Horn Seizures
At this point, the viz was shaping up nicely, but I realized that it failed to explain the drivers for poaching. So, after doing some research, I realized that much of the demand is being created by countries like Vietnam, China, and Hong Kong where people use rhino horns in medicines, believing that they can cure just about anything. So, I began looking for data on rhino horn seizures, in hopes that it might give some additional insight to the countries involved. I eventually found a comprehensive data set on the Environmental Investigation Agency’s website which documented all known horn seizures over the past decade or so. For this data, I decided that a simple line chart and bar chart would work perfectly. The line chart shows kilograms of rhino horns seized over time and the bar chart shows kilograms seized by country (top 10 countries only). To highlight the prevalence of Asian countries, I colored the bars by continent.

Image Carousel
As noted earlier, I wanted to show some of the images that had so disgusted me. I remember seeing both Jonni Walker, Pooja Gandhi, and Adam Crahen use an “image carousel” at the bottom of some of their visualizations, so I reached out to Jonni to see how it was done. He graciously pointed me in the direction of a site called Cincopa, which allows you to easily create image & video slideshows, then provides a simple method to embed them. I uploaded my images and added the resulting image carousel to the viz. Clicking on an image will display a larger version.

Big A%$ Numbers
A recent trend I’ve been seeing a lot of is Big A%$ Numbers (BANs) to callout key metrics. I also noticed that Jonni Walker uses these heavily in his animal vizzes. So, I decided that would definitely be helpful. I picked a handful of key metrics then placed them in appropriate places on the viz. Here’s an example:

Call to Action
As I noted earlier, I wanted this viz to be a sort of call-to-action, so I felt it was really important to spotlight some organizations working on behalf of African rhinos and to give viewers a chance to take action. After doing some research and looking into non-profit groups’ histories and charity ratings, I chose to spotlight three of them, International Rhino Foundation, African Wildlife Foundation, and Save the Rhino. Clicking on the logos will take you to each organization’s website.

Finishing Touches
With all my major elements in place, the last steps were to add images, add text, arrange the components in a compelling way, and various other final touches. After completing these, I still needed a title. I finally came up with “The Killing Fields,” playing off the name of the 1984 film about the Khmer Rouge regime in Cambodia.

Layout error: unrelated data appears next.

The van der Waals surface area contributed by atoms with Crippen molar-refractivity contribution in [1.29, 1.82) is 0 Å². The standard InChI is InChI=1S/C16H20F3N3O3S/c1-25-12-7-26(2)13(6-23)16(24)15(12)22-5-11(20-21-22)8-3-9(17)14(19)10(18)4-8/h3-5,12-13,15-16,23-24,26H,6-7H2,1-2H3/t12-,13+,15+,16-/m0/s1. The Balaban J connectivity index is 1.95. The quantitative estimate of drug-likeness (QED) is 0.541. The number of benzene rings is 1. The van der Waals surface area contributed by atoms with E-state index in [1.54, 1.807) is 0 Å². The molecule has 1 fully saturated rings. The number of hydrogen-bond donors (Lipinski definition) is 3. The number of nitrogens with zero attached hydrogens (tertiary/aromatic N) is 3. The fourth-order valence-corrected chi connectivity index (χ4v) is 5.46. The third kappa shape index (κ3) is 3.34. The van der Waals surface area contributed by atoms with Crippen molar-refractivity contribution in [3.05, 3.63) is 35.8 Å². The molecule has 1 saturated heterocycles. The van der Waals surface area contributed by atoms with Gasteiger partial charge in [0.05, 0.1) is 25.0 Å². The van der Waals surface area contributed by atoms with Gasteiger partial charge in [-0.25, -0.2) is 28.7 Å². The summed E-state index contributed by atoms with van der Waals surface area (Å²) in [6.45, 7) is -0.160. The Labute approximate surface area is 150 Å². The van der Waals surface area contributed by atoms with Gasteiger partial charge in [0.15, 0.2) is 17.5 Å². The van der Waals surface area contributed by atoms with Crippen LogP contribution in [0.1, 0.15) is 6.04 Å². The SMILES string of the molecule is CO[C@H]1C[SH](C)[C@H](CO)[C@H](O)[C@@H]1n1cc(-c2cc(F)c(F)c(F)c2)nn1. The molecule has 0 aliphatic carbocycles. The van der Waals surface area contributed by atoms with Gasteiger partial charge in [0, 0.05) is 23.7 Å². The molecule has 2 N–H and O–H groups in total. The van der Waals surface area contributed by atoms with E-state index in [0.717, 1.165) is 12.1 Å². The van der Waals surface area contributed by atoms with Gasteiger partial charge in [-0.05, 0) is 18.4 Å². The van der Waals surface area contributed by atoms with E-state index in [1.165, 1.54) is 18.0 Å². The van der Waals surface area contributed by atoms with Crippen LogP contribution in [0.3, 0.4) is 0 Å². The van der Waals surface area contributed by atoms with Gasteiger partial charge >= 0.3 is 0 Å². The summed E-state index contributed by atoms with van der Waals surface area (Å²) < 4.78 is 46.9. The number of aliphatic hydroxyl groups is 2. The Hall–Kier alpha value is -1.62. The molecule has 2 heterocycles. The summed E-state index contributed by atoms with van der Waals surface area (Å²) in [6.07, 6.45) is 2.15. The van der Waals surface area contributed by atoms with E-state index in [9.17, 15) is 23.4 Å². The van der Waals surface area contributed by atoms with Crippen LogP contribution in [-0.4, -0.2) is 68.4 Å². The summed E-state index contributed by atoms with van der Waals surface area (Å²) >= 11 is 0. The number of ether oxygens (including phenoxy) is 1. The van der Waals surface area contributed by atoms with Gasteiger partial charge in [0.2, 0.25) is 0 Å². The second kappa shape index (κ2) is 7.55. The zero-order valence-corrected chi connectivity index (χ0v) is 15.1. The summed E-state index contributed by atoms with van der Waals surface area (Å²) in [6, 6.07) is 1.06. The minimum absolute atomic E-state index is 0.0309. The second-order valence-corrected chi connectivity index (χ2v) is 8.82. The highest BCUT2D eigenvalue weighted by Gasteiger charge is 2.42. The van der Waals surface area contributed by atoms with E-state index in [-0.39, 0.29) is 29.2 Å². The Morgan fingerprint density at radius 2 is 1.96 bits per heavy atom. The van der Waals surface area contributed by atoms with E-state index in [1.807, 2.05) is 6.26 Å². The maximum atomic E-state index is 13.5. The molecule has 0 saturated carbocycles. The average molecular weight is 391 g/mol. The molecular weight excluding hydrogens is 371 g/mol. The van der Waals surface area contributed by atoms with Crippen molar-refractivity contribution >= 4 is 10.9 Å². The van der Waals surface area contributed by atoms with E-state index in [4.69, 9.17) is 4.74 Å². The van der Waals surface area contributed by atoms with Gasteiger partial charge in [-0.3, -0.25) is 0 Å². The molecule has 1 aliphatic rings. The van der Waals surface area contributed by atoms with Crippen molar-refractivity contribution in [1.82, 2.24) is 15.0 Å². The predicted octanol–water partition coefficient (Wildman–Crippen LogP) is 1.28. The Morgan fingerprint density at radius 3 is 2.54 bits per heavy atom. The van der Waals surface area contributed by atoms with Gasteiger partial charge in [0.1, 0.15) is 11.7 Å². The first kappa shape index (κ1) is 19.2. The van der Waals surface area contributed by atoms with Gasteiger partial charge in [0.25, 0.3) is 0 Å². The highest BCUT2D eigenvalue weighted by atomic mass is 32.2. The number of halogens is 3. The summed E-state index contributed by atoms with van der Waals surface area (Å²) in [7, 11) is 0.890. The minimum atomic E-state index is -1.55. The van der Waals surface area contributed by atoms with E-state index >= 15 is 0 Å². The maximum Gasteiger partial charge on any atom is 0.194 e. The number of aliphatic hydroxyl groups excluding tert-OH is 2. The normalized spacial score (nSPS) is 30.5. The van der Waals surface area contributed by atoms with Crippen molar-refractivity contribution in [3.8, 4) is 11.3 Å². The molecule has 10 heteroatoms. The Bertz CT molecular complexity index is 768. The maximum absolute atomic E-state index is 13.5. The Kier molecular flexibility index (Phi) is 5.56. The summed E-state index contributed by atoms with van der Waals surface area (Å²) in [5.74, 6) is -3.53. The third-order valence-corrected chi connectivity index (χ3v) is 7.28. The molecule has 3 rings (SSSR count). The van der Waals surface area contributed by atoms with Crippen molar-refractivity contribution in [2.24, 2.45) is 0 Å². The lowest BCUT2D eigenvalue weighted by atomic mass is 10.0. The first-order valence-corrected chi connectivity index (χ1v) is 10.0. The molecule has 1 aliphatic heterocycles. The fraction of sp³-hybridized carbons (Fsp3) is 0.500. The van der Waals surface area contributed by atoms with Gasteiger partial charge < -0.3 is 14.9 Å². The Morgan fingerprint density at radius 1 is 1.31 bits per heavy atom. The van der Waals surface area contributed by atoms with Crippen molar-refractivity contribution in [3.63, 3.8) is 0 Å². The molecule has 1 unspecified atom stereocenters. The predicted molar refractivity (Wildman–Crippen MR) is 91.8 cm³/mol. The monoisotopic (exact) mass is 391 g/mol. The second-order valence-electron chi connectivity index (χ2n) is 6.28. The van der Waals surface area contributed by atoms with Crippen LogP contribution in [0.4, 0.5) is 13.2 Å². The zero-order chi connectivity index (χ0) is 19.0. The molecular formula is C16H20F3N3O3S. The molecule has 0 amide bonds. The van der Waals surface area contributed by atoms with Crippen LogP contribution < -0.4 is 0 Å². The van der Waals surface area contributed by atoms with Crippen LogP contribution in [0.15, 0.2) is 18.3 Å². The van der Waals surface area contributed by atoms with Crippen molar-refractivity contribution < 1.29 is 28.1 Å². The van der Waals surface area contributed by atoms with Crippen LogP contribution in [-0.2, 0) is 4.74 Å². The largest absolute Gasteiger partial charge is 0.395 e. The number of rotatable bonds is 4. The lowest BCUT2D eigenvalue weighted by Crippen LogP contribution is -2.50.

I’ve written enough, so here’s the final visualization. It works fairly well as an infographic, but the full visualization has some additional interactive components that help to provide further information and context. You can click on the image to explore the full visualization.  

Special Thanks to Jonni Walker
Before I end this post, I wanted to give special thanks to Jonni Walker. Not only did his incredible animal visualizations serve as inspiration for my own viz (and likely many others who will be entering this competition), but he also willing shared his knowledge, design tricks, data sources, and advice throughout the build of the viz. Without him, this viz could never have come together as well as it did.

Ken Flerlage, June 17, 2017


  1. This is brilliant Ken. I glanced at it when it was first released but now have had the time to review the viz and read the blog. There are just so many parts and so many tricks employed; it's beautiful, informative and has a nice flow.

    The standard for IronViz will have to be extraordinary for this to not be a serious contender. Great work!

    1. Thanks Charlie. I tried to up my game for this one and feel really happy with the result. Crossing my fingers!!

  2. Ken, its a great visualization. You have raised the bar too high for starters like me. And showed how great visualizations are done. Thanks for sharing.

    1. Thanks Vinod, but I'm still pretty new to this myself. My first ever Tableau visualization was just 1 year ago. So keep working with it!!